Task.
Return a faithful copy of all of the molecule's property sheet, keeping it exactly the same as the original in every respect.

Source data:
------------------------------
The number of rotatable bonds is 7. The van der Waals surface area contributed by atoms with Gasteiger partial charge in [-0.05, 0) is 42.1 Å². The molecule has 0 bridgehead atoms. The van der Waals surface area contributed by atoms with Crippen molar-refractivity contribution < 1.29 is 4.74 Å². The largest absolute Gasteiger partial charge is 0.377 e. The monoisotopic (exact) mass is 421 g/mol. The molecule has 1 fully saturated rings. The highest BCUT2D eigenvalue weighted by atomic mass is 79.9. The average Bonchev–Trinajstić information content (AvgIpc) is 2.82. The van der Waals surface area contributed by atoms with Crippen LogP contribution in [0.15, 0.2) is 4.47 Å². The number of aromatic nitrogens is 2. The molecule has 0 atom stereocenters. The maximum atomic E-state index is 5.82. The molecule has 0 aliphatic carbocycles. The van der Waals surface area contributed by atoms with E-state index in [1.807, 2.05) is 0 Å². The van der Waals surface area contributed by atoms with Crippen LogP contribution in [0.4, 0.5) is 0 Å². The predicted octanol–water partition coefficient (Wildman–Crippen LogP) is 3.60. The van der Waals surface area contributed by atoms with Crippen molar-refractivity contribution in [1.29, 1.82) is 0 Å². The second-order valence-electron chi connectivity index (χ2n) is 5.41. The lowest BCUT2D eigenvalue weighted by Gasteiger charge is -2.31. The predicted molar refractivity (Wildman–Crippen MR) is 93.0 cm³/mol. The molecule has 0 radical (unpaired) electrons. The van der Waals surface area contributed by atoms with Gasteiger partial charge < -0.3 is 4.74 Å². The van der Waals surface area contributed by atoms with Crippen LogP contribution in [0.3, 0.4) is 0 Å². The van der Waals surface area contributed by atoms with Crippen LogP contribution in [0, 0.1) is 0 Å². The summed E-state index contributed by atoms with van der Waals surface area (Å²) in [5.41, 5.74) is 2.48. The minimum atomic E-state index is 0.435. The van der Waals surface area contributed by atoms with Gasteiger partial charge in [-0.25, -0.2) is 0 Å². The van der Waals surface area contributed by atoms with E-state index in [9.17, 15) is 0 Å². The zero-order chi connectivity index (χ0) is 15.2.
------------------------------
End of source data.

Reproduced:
The number of rotatable bonds is 7. The van der Waals surface area contributed by atoms with Gasteiger partial charge in [-0.05, 0) is 42.1 Å². The molecule has 0 bridgehead atoms. The van der Waals surface area contributed by atoms with Crippen molar-refractivity contribution < 1.29 is 4.74 Å². The largest absolute Gasteiger partial charge is 0.377 e. The monoisotopic (exact) mass is 421 g/mol. The molecule has 1 fully saturated rings. The highest BCUT2D eigenvalue weighted by atomic mass is 79.9. The average Bonchev–Trinajstić information content (AvgIpc) is 2.82. The van der Waals surface area contributed by atoms with Crippen LogP contribution in [0.15, 0.2) is 4.47 Å². The number of aromatic nitrogens is 2. The molecule has 0 atom stereocenters. The maximum atomic E-state index is 5.82. The molecule has 0 aliphatic carbocycles. The van der Waals surface area contributed by atoms with E-state index in [1.807, 2.05) is 0 Å². The van der Waals surface area contributed by atoms with Crippen LogP contribution in [0.4, 0.5) is 0 Å². The predicted octanol–water partition coefficient (Wildman–Crippen LogP) is 3.60. The van der Waals surface area contributed by atoms with Crippen molar-refractivity contribution in [1.29, 1.82) is 0 Å². The second-order valence-electron chi connectivity index (χ2n) is 5.41. The lowest BCUT2D eigenvalue weighted by Gasteiger charge is -2.31. The predicted molar refractivity (Wildman–Crippen MR) is 93.0 cm³/mol. The molecule has 0 radical (unpaired) electrons. The van der Waals surface area contributed by atoms with Gasteiger partial charge < -0.3 is 4.74 Å². The van der Waals surface area contributed by atoms with Crippen LogP contribution in [0.3, 0.4) is 0 Å². The van der Waals surface area contributed by atoms with Crippen LogP contribution in [0, 0.1) is 0 Å². The summed E-state index contributed by atoms with van der Waals surface area (Å²) in [5.41, 5.74) is 2.48. The minimum atomic E-state index is 0.435. The van der Waals surface area contributed by atoms with Gasteiger partial charge in [-0.25, -0.2) is 0 Å². The van der Waals surface area contributed by atoms with E-state index in [9.17, 15) is 0 Å². The zero-order chi connectivity index (χ0) is 15.2.